The actor never found a subsequent role that brought the same degree of fame as Tattoo. Struggles with physical and mental health led to Villechaize committing suicide on the morning of September 4, 1993. His tumultuous life was later the subject of a TV-movie, "My Dinner with Herve," with Emmy winner Peter Dinklage as Villechaize.

If you or anyone you know is having suicidal thoughts, please call the National Suicide Prevention Lifeline​ at​ 1-800-273-TALK (8255)​.

Christopher Hewett: Once a TV butler...

After Herve Villechaize's departure from "Fantasy Island" prior to its seventh season in 1983, the producers introduced Lawrence, a proper English butler who announced guests' arrivals on the island with the push of a button to ring the bell. Lawrence offered a change of pace from the energetic Villechaize, but his debut season was also the series' last: the original iteration of "Fantasy Island" left the airwaves in May of 1984.

British actor Christopher Hewett, who played Lawrence on the final season of "Fantasy Island," was a Broadway and television veteran for decades prior to his stint on the ABC series. Hewett was probably best known as the astonishingly untalented director Roger De Bris in Mel Brooks' original feature film version of "The Producers." One year after "Fantasy Island" was canceled, Hewett scored the title role in the ABC sitcom "Mr. Belvedere," about a butler who worked for an American family in suburban Pittsburgh. "Belvedere" was Hewett's last significant screen project; he died of complications from diabetes at the age of 80 on August 3, 2001.

Carol Lynley made 11 visits to Fantasy Island

Two-time Golden Globe nominee Carol Lynley made 11 appearances on "Fantasy Island" between its first and final seasons, include the pilot episode, which was much darker in tone than the actual series. Lynley appeared in some of the most unusual episodes in the series' history, including Season 4's "The Devil and Mandy Breem/Instant Millionaire," in which she turns to Roarke to save her soul after selling it to the Devil (Roddy McDowall) in exchange for the life of her ailing husband (Adam West)!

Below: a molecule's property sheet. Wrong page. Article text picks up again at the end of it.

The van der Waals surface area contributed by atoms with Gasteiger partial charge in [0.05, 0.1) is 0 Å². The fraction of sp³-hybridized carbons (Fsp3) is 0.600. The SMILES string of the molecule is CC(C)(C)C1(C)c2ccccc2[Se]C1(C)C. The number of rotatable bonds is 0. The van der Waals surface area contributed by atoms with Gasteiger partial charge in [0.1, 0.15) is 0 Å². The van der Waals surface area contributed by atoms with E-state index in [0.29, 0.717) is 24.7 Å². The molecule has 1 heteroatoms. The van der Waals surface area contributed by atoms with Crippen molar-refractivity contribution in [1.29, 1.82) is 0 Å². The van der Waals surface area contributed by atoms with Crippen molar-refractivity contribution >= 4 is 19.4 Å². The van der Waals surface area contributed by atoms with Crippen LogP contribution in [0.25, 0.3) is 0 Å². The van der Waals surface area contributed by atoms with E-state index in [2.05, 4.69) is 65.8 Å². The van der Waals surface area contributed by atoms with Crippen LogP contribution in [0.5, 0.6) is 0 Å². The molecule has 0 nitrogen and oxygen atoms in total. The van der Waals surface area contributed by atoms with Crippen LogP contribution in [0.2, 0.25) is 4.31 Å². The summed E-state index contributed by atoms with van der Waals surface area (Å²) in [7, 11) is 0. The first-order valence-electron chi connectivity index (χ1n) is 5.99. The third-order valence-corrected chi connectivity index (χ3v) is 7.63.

Lynley also played a lovelorn woman who wants to meet Cyrano de Bergerac (played by John Saxon) in Season 5 's "Cyrano/The Magician," and a wife pursued by the Angel of Death (Gary Collins) in Season 6's "The Angel's Triangle/Natchez Bound."

A major star in the 1960s and early 1970s thanks to films like "Return to Peyton Place" and "The Poseidon Adventure," Lynley's career was in decline during the time of her first "Fantasy Island" appearance in 1977. She spent much of the ensuing decades on episodic TV and low-budget features until her final screen appearance in the short "Vic," directed by Sylvester Stallone's son Sage. Lynley died of a heart attack at the age of 77 on September 3, 2019.

Dack Rambo: guest, prince, and ghost

A leading man from the late '60s through the early '90s, Dack Rambo also turned up in six episodes of "Fantasy Island" between 1978 and 1984. His appearance in Season 1's "The Prince/The Sheriff" epitomized his "Island" roles: he plays a royal who wants to live as an average citizen, which connects him with not only his subjects but also a romance with Lisa Hartman. Rambo also played a ghost who fell for Tanya Roberts on Season 5's "A Ghost's Story/The Spoilers," and turned up in two of the more outrageous episodes: Season 3's "Tattoo: The Love God/Magnolia Blossoms" and Season 5's "The Devil and Mr. Roarke/Ziegfield Girls/Kid Corey Rides Again," with Roddy McDowall reprising his turn as Satan.

Rambo — whose real name was Norman Rambo — and his identical twin brother, Dirk (real name: Orman) began appearing on television in the early 1960s. Dirk Rambo died in a road accident in 1967, but Dack continued to work on TV, most notably in the TV Western "The Guns of Will Sonnett," and as Jack Ewing on "Dallas."

While appearing on "Another World" in 1990, Rambo learned that he was HIV-positive. Rambo made his health status and bisexuality public in 1991, and advocated for AIDS education and research until his death at age 52 on March 21, 1994.